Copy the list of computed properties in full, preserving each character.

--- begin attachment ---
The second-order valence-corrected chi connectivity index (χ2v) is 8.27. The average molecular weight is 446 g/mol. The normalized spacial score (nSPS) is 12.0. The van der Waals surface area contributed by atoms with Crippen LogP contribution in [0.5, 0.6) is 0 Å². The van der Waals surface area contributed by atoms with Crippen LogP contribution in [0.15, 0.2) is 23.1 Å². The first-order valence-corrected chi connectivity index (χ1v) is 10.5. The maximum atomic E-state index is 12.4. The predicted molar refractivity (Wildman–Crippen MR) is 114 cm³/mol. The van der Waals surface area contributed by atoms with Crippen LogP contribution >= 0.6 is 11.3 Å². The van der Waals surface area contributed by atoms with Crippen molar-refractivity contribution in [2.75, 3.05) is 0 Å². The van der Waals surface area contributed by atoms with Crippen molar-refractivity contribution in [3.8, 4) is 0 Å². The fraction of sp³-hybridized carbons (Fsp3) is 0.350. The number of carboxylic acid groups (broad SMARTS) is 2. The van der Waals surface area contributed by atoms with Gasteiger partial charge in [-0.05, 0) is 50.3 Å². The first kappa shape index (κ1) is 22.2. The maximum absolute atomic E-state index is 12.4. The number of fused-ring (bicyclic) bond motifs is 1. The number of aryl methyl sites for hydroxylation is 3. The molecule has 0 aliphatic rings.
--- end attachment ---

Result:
The second-order valence-corrected chi connectivity index (χ2v) is 8.27. The average molecular weight is 446 g/mol. The normalized spacial score (nSPS) is 12.0. The van der Waals surface area contributed by atoms with Crippen LogP contribution in [0.5, 0.6) is 0 Å². The van der Waals surface area contributed by atoms with Crippen LogP contribution in [0.15, 0.2) is 23.1 Å². The first-order valence-corrected chi connectivity index (χ1v) is 10.5. The maximum atomic E-state index is 12.4. The predicted molar refractivity (Wildman–Crippen MR) is 114 cm³/mol. The van der Waals surface area contributed by atoms with Crippen LogP contribution >= 0.6 is 11.3 Å². The van der Waals surface area contributed by atoms with Crippen molar-refractivity contribution in [2.75, 3.05) is 0 Å². The van der Waals surface area contributed by atoms with Crippen molar-refractivity contribution in [3.8, 4) is 0 Å². The fraction of sp³-hybridized carbons (Fsp3) is 0.350. The number of carboxylic acid groups (broad SMARTS) is 2. The van der Waals surface area contributed by atoms with Gasteiger partial charge in [-0.05, 0) is 50.3 Å². The first kappa shape index (κ1) is 22.2. The maximum absolute atomic E-state index is 12.4. The number of fused-ring (bicyclic) bond motifs is 1. The number of aryl methyl sites for hydroxylation is 3. The molecule has 0 aliphatic rings.